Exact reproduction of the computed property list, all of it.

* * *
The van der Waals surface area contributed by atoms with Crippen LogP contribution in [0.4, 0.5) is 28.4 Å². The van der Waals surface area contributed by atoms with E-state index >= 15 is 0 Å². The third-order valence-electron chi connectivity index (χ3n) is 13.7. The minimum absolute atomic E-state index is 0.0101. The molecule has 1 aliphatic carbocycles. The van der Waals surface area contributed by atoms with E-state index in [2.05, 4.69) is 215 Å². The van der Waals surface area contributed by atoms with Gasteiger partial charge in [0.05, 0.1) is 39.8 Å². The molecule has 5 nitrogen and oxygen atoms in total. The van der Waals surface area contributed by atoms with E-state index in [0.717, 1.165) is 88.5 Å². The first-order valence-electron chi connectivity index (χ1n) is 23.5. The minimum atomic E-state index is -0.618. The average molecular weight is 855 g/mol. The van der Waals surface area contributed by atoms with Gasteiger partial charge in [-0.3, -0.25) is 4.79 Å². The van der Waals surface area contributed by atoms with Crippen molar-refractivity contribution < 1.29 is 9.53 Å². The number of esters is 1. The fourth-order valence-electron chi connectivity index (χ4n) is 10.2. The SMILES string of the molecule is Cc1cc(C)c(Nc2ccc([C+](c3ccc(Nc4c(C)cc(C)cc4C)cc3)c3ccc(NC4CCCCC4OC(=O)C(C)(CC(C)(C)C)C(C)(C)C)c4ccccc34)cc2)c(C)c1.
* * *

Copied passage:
The van der Waals surface area contributed by atoms with Crippen LogP contribution in [0.4, 0.5) is 28.4 Å². The van der Waals surface area contributed by atoms with E-state index >= 15 is 0 Å². The third-order valence-electron chi connectivity index (χ3n) is 13.7. The minimum absolute atomic E-state index is 0.0101. The molecule has 1 aliphatic carbocycles. The van der Waals surface area contributed by atoms with E-state index in [2.05, 4.69) is 215 Å². The van der Waals surface area contributed by atoms with Gasteiger partial charge in [0.05, 0.1) is 39.8 Å². The molecule has 5 nitrogen and oxygen atoms in total. The van der Waals surface area contributed by atoms with E-state index in [0.717, 1.165) is 88.5 Å². The first-order valence-electron chi connectivity index (χ1n) is 23.5. The minimum atomic E-state index is -0.618. The average molecular weight is 855 g/mol. The van der Waals surface area contributed by atoms with Gasteiger partial charge in [-0.3, -0.25) is 4.79 Å². The van der Waals surface area contributed by atoms with Crippen molar-refractivity contribution < 1.29 is 9.53 Å². The number of esters is 1. The fourth-order valence-electron chi connectivity index (χ4n) is 10.2. The SMILES string of the molecule is Cc1cc(C)c(Nc2ccc([C+](c3ccc(Nc4c(C)cc(C)cc4C)cc3)c3ccc(NC4CCCCC4OC(=O)C(C)(CC(C)(C)C)C(C)(C)C)c4ccccc34)cc2)c(C)c1.